Speaking Volumes: Megan Ward
Point Park University English professor Megan Ward is a Victorianist, so it shouldn't come as a surprise that her reading includes a lot of 19th century British fiction. She also loves the fiction of Michael Chabon, which Ward finds "Dickensian in its exuberance... its intricacies and weirdness."
Lately she's been reading:
George Eliot, Middlemarch
Few novelists have ever attempted so broad a canvas as George Eliot in her masterpiece, Middlemarch. Portraying every level of social life in a provincial Midlands town called Middlemarch, she interweaves several intensely dramatic stories of love and death, betrayal and reconciliation, into one of the finest pictures of nineteenth-century England ever created. Its acute psychological penetration also makes it an exceptionally modern work, particularly in the romantic idealism of Dorothea Brooke, who often resembles George Eliot herself, and in the disastrous marriage and thwarted career of the young reformist doctor, Lydgate. Virginia Woolf called it “one of the few English novels written for grown-up people”—and it is truly great literature that ranks among the best novels in the world.-Bantam Classics
Charles Dickens, Bleak House
Widely regarded as Dickens’s masterpiece, Bleak House centers on the generations-long lawsuit Jarndyce and Jarndyce, through which “whole families have inherited legendary hatreds.” Focusing on Esther Summerson, a ward of John Jarndyce, the novel traces Esther’s romantic coming-of-age and, in classic Dickensian style, the gradual revelation of long-buried secrets, all set against the foggy backdrop of the Court of Chancery. Mixing romance, mystery, comedy, and satire,Bleak House limns the suffering caused by the intricate inefficiency of the law.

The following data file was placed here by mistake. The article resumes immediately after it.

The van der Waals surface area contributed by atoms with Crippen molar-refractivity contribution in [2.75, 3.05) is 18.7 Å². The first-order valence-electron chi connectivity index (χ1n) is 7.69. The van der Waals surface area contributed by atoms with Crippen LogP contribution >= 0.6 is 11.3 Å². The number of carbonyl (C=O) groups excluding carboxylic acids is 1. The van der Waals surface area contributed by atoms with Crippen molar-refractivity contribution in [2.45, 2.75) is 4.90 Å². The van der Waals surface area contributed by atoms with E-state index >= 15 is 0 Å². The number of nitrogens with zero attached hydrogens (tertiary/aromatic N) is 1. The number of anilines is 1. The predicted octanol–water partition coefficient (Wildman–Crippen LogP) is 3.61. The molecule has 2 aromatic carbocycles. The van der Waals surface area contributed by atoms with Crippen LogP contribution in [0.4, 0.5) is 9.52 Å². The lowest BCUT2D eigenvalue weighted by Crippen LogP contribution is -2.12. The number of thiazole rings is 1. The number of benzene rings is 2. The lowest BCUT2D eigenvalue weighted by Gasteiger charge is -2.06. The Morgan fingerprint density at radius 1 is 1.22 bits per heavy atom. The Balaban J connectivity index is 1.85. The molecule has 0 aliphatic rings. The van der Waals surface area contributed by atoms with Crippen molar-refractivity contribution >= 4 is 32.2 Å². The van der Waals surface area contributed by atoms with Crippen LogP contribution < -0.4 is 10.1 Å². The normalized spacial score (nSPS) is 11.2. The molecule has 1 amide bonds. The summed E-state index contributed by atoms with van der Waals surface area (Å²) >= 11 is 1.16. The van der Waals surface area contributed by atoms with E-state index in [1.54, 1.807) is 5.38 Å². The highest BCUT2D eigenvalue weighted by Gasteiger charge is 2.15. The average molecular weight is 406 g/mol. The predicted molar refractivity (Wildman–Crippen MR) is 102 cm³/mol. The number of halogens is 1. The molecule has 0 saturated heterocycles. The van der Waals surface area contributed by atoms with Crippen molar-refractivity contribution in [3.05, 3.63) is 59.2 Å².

Michael Chabon, The Amazing Adventures of Kavalier and Clay
A young escape artist and budding magician named Joe Kavalier arrives on the doorstep of his cousin, Sammy Clay. While the long shadow of Hitler falls across Europe, America is happily in thrall to the Golden Age of comic books, and in a distant corner of Brooklyn, Sammy is looking for a way to cash in on the craze. He finds the ideal partner in the aloof, artistically gifted Joe, and together they embark on an adventure that takes them deep into the heart of Manhattan, and the heart of old-fashioned American ambition. From the shared fears, dreams, and desires of two teenage boys, they spin comic book tales of the heroic, fascist-fighting Escapist and the beautiful, mysterious Luna Moth, otherworldly mistress of the night. Climbing from the streets of Brooklyn to the top of the Empire State Building, Joe and Sammy carve out lives, and careers, as vivid as cyan and magenta ink. Spanning continents and eras, this superb book by one of America’s finest writers remains one of the defining novels of our modern American age.